Surplus is a product of a consumer society. Surplus exaggerates values, and, in turn, produces an infinite bubble of surplus. Similarly, a modern city extends itself with capitalism-friendly logic, and gives it the same bubble logic. But the surplus of any place on earth means a lack in another place. The essential problem of such surplus originates from a dishonest definition of the object that we must fill. That is the start of the plunderous characteristic of the modern city.
Today, we overlook the collapse of the surplus. In the past, we only concentrated on how to fill our city. Now, a new paradigm of emptying while filling is needed ― the logic of addition and subtraction. The strategy of addition and subtraction removes a surplus society, and creates esthetics of ambiguousness. The ambiguousness that overcomes the dichotomous status will create a new ontology. Finally, this will evolve into a paradigm for new coexistence.
|Namhae Cheoma House|
The main point of the strategy of addition and subtraction means a new perspective in understanding of space ― more than merely interpreting space with filling and emptying. It not only overturns the space order and system that were interpreted previously, but also establishes a new definition of spatial sense. The space forms a different cast of reason within the reinterpreted order, while being replaced with a new semantic being.
Herma Parking Building
Herma Parking Building is designed with a new concept about parking. Even though parking lots are situated at important focal points of the city, parking projects in Korea are generally considered minor projects in the urban context. The goal of this project was to increase the value of land and the building on a low budget by breaking the stereotype of the typical car park. That is, the innovative design of the faade deceives people, as if the parking building were a museum or a car exhibition hall. People recognize this building as an ancillary parking lot within a commercial area, not the other way around.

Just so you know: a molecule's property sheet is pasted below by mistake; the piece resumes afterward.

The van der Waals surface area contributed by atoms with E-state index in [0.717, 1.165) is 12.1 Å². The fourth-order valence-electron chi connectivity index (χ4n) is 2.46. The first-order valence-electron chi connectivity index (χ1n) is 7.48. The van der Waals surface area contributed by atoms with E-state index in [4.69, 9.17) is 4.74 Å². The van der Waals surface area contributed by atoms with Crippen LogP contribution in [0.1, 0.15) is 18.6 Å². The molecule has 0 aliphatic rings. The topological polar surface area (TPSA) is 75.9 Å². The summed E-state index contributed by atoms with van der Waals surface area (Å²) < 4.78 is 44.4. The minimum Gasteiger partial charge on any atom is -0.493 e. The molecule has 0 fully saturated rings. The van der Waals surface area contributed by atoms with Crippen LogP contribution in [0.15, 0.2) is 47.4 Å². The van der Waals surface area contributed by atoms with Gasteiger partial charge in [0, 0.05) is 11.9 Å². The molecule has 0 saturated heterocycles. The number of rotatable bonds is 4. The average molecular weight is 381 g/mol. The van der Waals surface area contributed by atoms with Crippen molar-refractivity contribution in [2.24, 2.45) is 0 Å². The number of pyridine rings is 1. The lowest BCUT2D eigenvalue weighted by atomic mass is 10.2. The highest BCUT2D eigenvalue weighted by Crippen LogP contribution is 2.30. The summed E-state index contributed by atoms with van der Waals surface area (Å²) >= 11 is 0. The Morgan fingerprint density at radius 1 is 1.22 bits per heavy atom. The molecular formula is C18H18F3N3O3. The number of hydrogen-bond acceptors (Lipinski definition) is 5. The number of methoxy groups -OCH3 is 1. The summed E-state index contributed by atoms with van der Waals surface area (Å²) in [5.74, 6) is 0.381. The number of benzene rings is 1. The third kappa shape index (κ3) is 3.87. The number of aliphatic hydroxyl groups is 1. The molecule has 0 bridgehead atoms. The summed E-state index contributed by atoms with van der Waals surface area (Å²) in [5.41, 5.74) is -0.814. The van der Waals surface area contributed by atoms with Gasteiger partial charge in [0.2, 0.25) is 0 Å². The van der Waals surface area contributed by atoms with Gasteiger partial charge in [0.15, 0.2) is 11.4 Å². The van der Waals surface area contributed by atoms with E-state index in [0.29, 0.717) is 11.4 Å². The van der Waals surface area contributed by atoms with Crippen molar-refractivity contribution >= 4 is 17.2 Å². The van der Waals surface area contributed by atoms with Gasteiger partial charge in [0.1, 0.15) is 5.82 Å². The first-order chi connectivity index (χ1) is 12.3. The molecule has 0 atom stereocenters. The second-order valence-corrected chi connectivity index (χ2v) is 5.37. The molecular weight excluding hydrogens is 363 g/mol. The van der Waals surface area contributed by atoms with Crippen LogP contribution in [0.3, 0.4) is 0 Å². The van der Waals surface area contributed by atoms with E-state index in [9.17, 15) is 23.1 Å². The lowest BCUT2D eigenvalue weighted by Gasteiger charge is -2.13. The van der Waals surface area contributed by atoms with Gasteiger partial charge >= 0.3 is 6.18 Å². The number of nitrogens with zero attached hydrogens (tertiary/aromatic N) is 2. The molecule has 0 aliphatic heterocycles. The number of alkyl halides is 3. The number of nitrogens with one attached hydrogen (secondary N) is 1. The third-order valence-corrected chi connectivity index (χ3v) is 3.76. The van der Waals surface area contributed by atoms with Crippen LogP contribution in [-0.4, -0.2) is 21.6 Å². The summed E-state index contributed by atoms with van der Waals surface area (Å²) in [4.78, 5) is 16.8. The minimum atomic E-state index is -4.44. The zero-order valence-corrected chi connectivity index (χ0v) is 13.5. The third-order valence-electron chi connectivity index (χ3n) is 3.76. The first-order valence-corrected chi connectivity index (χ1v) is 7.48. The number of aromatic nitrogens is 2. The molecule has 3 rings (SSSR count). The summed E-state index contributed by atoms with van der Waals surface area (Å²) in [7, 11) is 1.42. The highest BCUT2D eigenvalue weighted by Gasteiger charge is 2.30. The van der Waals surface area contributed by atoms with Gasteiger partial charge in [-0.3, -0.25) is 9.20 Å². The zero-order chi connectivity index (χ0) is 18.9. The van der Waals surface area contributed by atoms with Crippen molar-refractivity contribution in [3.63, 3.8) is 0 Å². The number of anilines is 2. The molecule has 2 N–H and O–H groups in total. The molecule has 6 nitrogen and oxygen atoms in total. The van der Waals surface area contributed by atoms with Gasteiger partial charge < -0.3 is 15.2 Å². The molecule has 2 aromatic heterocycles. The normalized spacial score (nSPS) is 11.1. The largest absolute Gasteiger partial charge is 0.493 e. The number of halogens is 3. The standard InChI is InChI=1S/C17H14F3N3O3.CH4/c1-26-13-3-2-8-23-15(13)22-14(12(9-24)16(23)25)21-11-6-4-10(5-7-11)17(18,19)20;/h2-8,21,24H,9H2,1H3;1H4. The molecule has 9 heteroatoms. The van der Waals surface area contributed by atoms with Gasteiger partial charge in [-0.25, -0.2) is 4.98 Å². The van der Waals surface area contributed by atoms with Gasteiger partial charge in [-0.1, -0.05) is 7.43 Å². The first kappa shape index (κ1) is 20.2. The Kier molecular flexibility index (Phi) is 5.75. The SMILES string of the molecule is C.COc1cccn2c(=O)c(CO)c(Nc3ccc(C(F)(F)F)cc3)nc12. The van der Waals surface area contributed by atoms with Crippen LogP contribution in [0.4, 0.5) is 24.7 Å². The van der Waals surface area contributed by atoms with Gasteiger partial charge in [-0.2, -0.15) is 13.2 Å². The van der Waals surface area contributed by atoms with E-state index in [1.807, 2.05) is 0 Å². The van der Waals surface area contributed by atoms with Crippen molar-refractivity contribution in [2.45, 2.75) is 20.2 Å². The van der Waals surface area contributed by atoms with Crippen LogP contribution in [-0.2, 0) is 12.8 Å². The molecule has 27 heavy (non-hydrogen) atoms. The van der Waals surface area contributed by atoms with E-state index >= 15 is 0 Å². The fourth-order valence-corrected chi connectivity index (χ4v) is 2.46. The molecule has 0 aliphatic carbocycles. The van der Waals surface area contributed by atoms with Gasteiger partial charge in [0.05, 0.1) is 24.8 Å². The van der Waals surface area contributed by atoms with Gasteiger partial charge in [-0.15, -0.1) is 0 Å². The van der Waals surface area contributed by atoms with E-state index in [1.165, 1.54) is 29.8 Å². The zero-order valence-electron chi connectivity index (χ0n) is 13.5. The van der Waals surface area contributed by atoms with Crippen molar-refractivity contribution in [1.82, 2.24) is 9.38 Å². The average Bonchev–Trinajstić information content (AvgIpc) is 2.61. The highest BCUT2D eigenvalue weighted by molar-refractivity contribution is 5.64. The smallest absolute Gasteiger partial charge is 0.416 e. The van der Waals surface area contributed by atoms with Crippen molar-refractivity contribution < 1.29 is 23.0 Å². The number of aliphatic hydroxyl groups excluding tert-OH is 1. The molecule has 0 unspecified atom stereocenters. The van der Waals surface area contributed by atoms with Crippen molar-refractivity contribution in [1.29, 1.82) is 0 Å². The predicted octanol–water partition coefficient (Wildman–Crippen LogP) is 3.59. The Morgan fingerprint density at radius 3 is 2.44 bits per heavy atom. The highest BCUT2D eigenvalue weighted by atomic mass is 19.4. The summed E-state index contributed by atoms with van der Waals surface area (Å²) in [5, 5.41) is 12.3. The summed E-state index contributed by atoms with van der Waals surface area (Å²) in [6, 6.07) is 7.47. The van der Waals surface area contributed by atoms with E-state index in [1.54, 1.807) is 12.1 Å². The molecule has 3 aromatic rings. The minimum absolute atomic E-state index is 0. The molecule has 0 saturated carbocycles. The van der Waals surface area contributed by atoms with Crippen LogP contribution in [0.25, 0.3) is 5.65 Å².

Namhae Cheoma House
This project breaks the stereotype of rural houses commonly found around Namhae, Jindo, and Pyeongchang that have set the scenery of 20th century’s Korean farm village. Newly drawn “cheoma ,”or eaves, capture the earth and the point where the sky and the land merge. The faade that is created by the cheoma curvature is filled with parametrically-patterned aluminum louvers. Two perpendicularly-arranged diamonds form a single shape to flow through a curved line to compose the main faade.
By Lee Jeong-hoon
Lee Jeong-hoon studied architecture and philosophy in Seoul. In France, he received degrees in architectural materials and architectural theory.
Lee worked at Shigeru Ban Architects in Paris and the Zaha Hadid Architects in London. He founded JOHO Architecture in Seoul in 2009. He has won several international competitions and was awarded the 2010 Young Architect Award given by the Culture Ministry.